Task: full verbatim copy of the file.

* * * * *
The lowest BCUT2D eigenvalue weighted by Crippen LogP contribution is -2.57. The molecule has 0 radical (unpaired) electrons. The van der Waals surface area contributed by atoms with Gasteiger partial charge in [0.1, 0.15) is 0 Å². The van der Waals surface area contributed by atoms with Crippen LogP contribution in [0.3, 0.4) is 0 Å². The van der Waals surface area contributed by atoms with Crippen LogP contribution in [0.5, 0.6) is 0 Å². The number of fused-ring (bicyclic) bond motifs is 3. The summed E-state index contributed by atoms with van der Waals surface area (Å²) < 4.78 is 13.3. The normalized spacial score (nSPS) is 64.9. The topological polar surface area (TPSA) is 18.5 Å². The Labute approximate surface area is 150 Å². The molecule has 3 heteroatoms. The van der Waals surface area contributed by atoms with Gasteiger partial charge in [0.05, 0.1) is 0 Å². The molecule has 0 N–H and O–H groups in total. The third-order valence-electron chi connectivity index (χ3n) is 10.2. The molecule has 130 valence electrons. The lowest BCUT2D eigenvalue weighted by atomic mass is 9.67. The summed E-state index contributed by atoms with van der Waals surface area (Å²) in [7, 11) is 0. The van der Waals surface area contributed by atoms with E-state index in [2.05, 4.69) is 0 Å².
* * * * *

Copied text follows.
The lowest BCUT2D eigenvalue weighted by Crippen LogP contribution is -2.57. The molecule has 0 radical (unpaired) electrons. The van der Waals surface area contributed by atoms with Gasteiger partial charge in [0.1, 0.15) is 0 Å². The van der Waals surface area contributed by atoms with Crippen LogP contribution in [0.3, 0.4) is 0 Å². The van der Waals surface area contributed by atoms with Crippen LogP contribution in [0.5, 0.6) is 0 Å². The number of fused-ring (bicyclic) bond motifs is 3. The summed E-state index contributed by atoms with van der Waals surface area (Å²) < 4.78 is 13.3. The normalized spacial score (nSPS) is 64.9. The topological polar surface area (TPSA) is 18.5 Å². The Labute approximate surface area is 150 Å². The molecule has 3 heteroatoms. The van der Waals surface area contributed by atoms with Gasteiger partial charge in [0.05, 0.1) is 0 Å². The molecule has 0 N–H and O–H groups in total. The third-order valence-electron chi connectivity index (χ3n) is 10.2. The molecule has 130 valence electrons. The lowest BCUT2D eigenvalue weighted by atomic mass is 9.67. The summed E-state index contributed by atoms with van der Waals surface area (Å²) in [7, 11) is 0. The van der Waals surface area contributed by atoms with E-state index in [2.05, 4.69) is 0 Å².